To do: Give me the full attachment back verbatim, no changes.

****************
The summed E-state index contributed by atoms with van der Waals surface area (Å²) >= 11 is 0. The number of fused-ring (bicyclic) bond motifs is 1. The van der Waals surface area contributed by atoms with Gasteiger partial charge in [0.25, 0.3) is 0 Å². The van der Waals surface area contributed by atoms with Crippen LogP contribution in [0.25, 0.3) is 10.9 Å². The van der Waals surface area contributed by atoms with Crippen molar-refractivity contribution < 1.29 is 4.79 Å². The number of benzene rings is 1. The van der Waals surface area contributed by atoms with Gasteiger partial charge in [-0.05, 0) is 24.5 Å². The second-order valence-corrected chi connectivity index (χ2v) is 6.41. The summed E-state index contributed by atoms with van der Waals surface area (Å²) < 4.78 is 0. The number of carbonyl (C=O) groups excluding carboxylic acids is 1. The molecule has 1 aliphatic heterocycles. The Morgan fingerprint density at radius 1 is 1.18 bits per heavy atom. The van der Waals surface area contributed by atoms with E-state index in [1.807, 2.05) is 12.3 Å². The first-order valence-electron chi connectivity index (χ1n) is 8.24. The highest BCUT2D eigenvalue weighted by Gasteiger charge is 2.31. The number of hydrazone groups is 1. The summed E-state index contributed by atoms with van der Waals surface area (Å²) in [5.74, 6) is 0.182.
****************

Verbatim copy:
The summed E-state index contributed by atoms with van der Waals surface area (Å²) >= 11 is 0. The number of fused-ring (bicyclic) bond motifs is 1. The van der Waals surface area contributed by atoms with Gasteiger partial charge in [0.25, 0.3) is 0 Å². The van der Waals surface area contributed by atoms with Crippen LogP contribution in [0.25, 0.3) is 10.9 Å². The van der Waals surface area contributed by atoms with Crippen molar-refractivity contribution < 1.29 is 4.79 Å². The number of benzene rings is 1. The van der Waals surface area contributed by atoms with Gasteiger partial charge in [-0.05, 0) is 24.5 Å². The second-order valence-corrected chi connectivity index (χ2v) is 6.41. The summed E-state index contributed by atoms with van der Waals surface area (Å²) < 4.78 is 0. The number of carbonyl (C=O) groups excluding carboxylic acids is 1. The molecule has 1 aliphatic heterocycles. The Morgan fingerprint density at radius 1 is 1.18 bits per heavy atom. The van der Waals surface area contributed by atoms with E-state index in [1.807, 2.05) is 12.3 Å². The first-order valence-electron chi connectivity index (χ1n) is 8.24. The highest BCUT2D eigenvalue weighted by Gasteiger charge is 2.31. The number of hydrazone groups is 1. The summed E-state index contributed by atoms with van der Waals surface area (Å²) in [5.74, 6) is 0.182.